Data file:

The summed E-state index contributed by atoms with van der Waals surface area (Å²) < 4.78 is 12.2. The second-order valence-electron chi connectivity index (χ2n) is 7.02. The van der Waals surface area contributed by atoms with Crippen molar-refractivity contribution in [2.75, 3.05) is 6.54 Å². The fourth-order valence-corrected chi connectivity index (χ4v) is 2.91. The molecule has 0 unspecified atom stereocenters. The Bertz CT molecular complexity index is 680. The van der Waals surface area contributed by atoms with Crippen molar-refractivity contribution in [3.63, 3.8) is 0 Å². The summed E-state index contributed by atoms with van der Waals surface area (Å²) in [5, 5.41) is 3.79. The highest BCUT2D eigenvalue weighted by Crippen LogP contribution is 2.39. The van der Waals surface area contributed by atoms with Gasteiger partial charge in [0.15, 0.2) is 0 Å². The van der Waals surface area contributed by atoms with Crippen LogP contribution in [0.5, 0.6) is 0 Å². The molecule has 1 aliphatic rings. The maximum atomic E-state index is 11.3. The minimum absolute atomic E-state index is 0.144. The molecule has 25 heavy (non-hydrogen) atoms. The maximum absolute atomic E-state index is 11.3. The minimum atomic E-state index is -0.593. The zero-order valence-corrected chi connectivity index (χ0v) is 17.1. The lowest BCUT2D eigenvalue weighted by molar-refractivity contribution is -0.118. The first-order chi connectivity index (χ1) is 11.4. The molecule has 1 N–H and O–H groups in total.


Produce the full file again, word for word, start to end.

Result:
The summed E-state index contributed by atoms with van der Waals surface area (Å²) < 4.78 is 12.2. The second-order valence-electron chi connectivity index (χ2n) is 7.02. The van der Waals surface area contributed by atoms with Crippen molar-refractivity contribution in [2.75, 3.05) is 6.54 Å². The fourth-order valence-corrected chi connectivity index (χ4v) is 2.91. The molecule has 0 unspecified atom stereocenters. The Bertz CT molecular complexity index is 680. The van der Waals surface area contributed by atoms with Crippen molar-refractivity contribution in [3.63, 3.8) is 0 Å². The summed E-state index contributed by atoms with van der Waals surface area (Å²) in [5, 5.41) is 3.79. The highest BCUT2D eigenvalue weighted by Crippen LogP contribution is 2.39. The van der Waals surface area contributed by atoms with Gasteiger partial charge in [0.15, 0.2) is 0 Å². The van der Waals surface area contributed by atoms with Crippen LogP contribution in [0.5, 0.6) is 0 Å². The molecule has 1 aliphatic rings. The maximum atomic E-state index is 11.3. The minimum absolute atomic E-state index is 0.144. The molecule has 25 heavy (non-hydrogen) atoms. The maximum absolute atomic E-state index is 11.3. The minimum atomic E-state index is -0.593. The zero-order valence-corrected chi connectivity index (χ0v) is 17.1. The lowest BCUT2D eigenvalue weighted by molar-refractivity contribution is -0.118. The first-order chi connectivity index (χ1) is 11.4. The molecule has 1 N–H and O–H groups in total.